Produce season is a crucial time for the freight industry as truckloads of fresh fruits and vegetables are transported across the globe. Shippers naturally expect seasonal variation—like a shorter produce season in Canada, a longer one in Mexico, and differences between California's tomato crops for canning and Florida's fresh tomatoes. And year after year, growing conditions change based on long-term climate patterns like El Niño and La Niña.
But sometimes a severe event or combination of events can significantly lower crop yields like this year’s outlook. Adapting to these variations can be challenging for shippers; that’s why it’s important to understand what’s coming and get ahead of any roadblocks.
What is the outlook for this year’s produce season?
Since California grows such of the country’s food (with almost half of America’s vegetable farmland), what happens to the state’s crops has a massive effect on produce shipping. Earlier this year, one-fifth of strawberry fields in some parts of California . As of last month, Central Valley was , which will likely adversely affect U.S. tomato production.
On the other side of the country, Florida’s citrus harvest looks discouraging, with the . Hurricanes from last year hit farms hard, which might make products like orange juice more expensive and harder for consumers to obtain.
The weather is making the produce season look , which may cause issues for shippers needing to fulfill consumer demand. Combined with other pressures, like inflation and the to transport refrigerated (reefer) cargo, this year’s produce season looks like it will be challenging.
Shippers may struggle to find available capacity and fit together the right reefer loads in a timely manner. This can lead to less efficient truck utilization and more empty miles, causing lost revenue and potential product spoilage. But there are ways to navigate these issues successfully.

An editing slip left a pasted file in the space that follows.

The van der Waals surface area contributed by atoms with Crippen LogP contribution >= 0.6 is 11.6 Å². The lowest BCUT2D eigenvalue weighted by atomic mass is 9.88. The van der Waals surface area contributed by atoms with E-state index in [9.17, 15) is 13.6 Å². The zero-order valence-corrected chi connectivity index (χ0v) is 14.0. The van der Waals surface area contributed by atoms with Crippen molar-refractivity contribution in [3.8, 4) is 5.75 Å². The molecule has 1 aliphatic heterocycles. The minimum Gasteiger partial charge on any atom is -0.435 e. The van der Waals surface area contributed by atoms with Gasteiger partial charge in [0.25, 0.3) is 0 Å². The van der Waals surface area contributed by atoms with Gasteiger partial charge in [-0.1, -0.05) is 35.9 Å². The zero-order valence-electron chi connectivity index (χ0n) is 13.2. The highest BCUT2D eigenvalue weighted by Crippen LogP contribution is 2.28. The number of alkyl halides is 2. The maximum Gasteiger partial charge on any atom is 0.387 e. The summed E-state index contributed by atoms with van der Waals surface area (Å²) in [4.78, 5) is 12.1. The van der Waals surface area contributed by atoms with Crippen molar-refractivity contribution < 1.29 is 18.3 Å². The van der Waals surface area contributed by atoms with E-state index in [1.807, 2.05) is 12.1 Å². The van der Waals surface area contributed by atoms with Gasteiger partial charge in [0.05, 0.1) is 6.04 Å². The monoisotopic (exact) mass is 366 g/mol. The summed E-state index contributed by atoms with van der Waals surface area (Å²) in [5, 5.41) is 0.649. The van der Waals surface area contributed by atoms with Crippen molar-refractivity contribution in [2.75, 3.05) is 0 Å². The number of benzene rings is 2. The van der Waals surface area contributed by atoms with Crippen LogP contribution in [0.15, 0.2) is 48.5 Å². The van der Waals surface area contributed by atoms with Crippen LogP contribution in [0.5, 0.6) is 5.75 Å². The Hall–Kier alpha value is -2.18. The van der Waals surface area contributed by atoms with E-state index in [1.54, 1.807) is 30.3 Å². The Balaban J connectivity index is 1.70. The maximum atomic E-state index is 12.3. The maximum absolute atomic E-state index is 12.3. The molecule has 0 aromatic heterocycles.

How shippers can prepare for the supply dip
The best way to plan for a dip is to know that one is coming. Analyzing historical data and market trends can help you make necessary adjustments to your operations to accommodate fluctuations in supply. Based on a variety of factors, we can estimate near-term trends.
When it’s high season for the harvest, rates tend to climb. Produce season in the southeastern region of the United States starts in April through the beginning of July. Hurricane season in Florida also begins in June, which might stall produce shipments. Study rate fluctuations of years past – and the events associated with them – and use that data to anticipate what’s likely coming.
As you work through your particular situation, follow the market trends and see how they compare year over year, then make adjustments to optimize how you are using your available capacity and how you allocate your resources.
But being proactive should involve more than just estimating market conditions. You should also leverage technology to help manage the dip. For shippers, even simple digital tools and systems can bring significant benefits by streamlining and optimizing processes like load matching and documentation.
For example, new technology like digital partial load (PTL) can ensure available goods are transported in an efficient manner that minimizes the risk of damage or product spoilage. These automated systems can optimize space and consolidation for dry, refrigerated, or frozen cargo for multiple shippers. The right tools can also identify the quickest routes to shorten travel time and make sure as many quality tomato products as possible are delivered, regardless of the shortage.
Real-time tracking and monitoring can also greatly improve visibility into the entire supply chain such as allowing shippers to monitor the progress of the journey and maintain the right temperatures for the specific loads. Businesses can also gain valuable insights into their operations, like fluctuating rates, and make informed decisions without the need for extensive skills in data analysis.
Trying to anticipate market fluctuations around the low-produce season is vital, but can take you only so far in today’s market. Technology can make every component of the supply chain smarter and more efficient, so shippers are satisfied and carriers are busy. The more successfully delivered loads during a low produce season will strengthen partnerships between shippers and carriers, helping bolster the supply chain ecosystem at large.
To navigate the low-produce season successfully, shippers should prioritize thorough planning as a key factor in their strategy. Analyzing historical data, market trends, and customer demands is crucial for anticipating fluctuations in supply and adjusting operations accordingly. Combining those efforts with the best technological solutions will give you the best chance at not just weathering a downturn in the market — but thriving throughout it.